If you want to know how he became my coach check out the ‘Stay Updated’ page and read my blog. 🙂

On average I train five times a week. In the winter all my trainings are in the pool and when the water is warm enough partly outside. I train at SwimGym, a pool set up by Olympic Swimmer Johan Kenkhuis for adults who want to swim lanes in peace or improve their technique or become better swimmers.

You can follow a ‘SWOD’ (Swim of the Day) which is a training coached by a professional swimmer. One part of the training is for technique, which has a different focus point every week and the other part is for endurance or sprinting.

It’s also possible to book a personal training with one of the coaches.

Then there’s ‘laps’, you book an hour (or in my case two or three) and then you can swim for yourself/swim your own program. There’s a maximum of twelve people per hour so you have to book in time or the lanes will be full. The coaches often give you tips when you’ve booked ‘laps’ as well.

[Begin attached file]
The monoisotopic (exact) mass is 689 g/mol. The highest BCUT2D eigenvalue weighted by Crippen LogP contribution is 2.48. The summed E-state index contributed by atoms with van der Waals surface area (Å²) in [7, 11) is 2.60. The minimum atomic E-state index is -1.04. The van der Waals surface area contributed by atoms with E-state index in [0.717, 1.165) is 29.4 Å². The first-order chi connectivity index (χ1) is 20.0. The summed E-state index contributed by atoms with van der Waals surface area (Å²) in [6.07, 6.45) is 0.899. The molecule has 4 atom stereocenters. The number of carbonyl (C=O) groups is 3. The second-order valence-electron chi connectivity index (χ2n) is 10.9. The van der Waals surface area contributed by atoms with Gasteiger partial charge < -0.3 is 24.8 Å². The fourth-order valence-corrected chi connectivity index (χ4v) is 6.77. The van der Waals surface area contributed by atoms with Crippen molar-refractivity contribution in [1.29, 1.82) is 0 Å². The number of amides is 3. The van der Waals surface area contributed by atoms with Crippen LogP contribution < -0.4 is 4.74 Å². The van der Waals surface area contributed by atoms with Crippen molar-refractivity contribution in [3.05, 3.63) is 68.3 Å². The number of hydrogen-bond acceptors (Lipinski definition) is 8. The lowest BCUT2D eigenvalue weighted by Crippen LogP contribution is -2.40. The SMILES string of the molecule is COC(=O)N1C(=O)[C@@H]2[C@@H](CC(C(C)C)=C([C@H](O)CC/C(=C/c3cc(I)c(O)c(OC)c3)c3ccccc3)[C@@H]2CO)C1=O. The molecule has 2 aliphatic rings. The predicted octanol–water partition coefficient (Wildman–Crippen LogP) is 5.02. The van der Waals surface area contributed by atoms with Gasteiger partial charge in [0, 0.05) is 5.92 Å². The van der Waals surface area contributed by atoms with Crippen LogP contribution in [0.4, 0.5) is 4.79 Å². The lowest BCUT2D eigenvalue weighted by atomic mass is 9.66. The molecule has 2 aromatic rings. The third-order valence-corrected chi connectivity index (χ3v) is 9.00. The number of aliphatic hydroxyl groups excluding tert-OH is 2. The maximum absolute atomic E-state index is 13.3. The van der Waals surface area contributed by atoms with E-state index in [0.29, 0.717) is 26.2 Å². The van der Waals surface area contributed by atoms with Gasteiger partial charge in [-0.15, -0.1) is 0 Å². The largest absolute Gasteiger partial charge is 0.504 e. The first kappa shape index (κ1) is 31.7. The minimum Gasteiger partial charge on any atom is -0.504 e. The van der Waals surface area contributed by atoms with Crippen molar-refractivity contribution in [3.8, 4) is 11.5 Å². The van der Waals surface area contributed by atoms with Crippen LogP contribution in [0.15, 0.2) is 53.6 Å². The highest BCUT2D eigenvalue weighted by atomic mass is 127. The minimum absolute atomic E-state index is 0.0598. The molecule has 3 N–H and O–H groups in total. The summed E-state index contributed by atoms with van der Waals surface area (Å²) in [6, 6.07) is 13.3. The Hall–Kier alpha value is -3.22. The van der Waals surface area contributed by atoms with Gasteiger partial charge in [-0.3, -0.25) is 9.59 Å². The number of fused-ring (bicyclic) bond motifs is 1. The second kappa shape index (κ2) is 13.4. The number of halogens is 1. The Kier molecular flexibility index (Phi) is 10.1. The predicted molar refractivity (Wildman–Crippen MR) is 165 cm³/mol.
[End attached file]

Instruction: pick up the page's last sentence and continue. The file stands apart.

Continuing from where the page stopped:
Marcel sends me what to do every week; it includes three programs he’s written for me (he adjusts them to how I’m doing), and the amount of kilometers I have to swim that week. I just have to do that and tell him how it went/what times I swam. Once every so often I also have a test to see where I’m at and he’s there too then.

When I swim outside it’s either a training to withstand the cold, to try out food for when I cross the Channel or to overcome my fear of swimming in open water. Someone (often my parents) will walk beside me on the bank or sit in a boat next to me for moral support, to make sure I’m okay and to hand over food.

 

I hope I’ve been thorough enough but if you have any questions then please go to the ‘Contact’ page and send me a message. 🙂